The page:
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CHAPTER 4 WORKING WITH A DATABASE: ACTIVE RECORD
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Here, we stored the object that find returned in the local variable event. Then we were able to interrogate it and ask for its attributes. Now, all this worked because an event with the id 1 actually exists. If instead we had searched for a record that we know doesn t exist (say, 1037), Active Record would have raised an exception.
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>> Event.find(1037) Active Record::RecordNotFound: Couldn't find Event with ID=1037 from active_record/base.rb:1035:in `find_one' from active_record/base.rb:1018:in `find_from_ids' from active_record/base.rb:419:in `find' from (irb):5
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Active Record raises a RecordNotFound exception and tells us it couldn t find any events with the id of 1037. Of course it couldn t. We know that no such record exists. The lesson here is that you use find(:id) when you re looking for a specific record that you expect to exist. If the record doesn t exist, it s probably an error you want to know about; therefore, Active Record raises RecordNotFound.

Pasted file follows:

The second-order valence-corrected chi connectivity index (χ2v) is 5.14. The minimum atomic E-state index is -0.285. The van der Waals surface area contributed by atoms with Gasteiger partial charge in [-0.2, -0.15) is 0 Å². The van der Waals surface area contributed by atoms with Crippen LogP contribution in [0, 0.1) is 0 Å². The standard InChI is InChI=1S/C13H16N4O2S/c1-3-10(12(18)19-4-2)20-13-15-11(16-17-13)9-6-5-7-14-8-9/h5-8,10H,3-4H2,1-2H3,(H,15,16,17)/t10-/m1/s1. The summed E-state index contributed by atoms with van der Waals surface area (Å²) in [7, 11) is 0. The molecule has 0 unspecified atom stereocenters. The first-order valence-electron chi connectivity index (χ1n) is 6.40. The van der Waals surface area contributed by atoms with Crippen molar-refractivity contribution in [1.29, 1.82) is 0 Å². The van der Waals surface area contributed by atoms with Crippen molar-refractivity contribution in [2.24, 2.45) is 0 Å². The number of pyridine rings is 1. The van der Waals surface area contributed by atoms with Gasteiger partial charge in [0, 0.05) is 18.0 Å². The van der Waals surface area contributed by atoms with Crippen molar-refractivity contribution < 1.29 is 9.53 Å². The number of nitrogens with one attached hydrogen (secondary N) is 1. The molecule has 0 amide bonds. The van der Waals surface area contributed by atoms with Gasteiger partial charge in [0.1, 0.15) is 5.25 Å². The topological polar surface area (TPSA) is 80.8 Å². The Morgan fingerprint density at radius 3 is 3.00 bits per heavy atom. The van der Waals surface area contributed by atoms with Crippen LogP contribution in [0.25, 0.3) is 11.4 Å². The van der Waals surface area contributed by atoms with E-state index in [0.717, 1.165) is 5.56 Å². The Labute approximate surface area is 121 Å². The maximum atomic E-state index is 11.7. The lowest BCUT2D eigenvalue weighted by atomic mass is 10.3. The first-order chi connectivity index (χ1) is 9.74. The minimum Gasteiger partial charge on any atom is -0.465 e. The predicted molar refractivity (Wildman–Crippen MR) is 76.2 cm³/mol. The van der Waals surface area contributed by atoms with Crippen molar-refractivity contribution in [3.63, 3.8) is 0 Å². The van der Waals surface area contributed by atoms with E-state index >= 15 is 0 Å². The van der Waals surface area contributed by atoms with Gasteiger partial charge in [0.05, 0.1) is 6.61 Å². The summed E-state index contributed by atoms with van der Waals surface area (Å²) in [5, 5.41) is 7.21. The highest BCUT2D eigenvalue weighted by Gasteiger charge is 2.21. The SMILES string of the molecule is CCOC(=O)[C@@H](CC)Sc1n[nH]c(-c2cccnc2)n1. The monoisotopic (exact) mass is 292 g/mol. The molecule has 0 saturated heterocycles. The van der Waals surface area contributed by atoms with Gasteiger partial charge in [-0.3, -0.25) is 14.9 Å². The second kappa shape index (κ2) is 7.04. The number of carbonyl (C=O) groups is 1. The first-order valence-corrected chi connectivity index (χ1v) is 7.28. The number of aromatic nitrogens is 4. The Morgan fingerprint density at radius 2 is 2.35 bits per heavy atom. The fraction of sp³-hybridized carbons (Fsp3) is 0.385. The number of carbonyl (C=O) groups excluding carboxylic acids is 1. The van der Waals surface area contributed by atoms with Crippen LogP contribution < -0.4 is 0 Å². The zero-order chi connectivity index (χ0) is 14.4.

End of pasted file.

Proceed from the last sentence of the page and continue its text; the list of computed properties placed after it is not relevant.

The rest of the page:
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RECOVERING FROM RECORDNOTFOUND ERRORS
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When you use find with a single id, you expect the record to exist. But often you re not in control of the input, such as when it comes from a URL. While the path /events/show/1 might happily return a result, what s stopping Joe User from changing the parameters (say, to /events/show/1037) in an attempt to mess with your application You probably don t want to raise an exception every time something like this happens. You want to recover gracefully. So, how can you recover gracefully from a RecordNotFound exception should you need to You can use Ruby s facility for error handling: begin and rescue. Here s how this works:
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begin Event.find(1037) rescue ActiveRecord::RecordNotFound puts "We couldn't find that record" end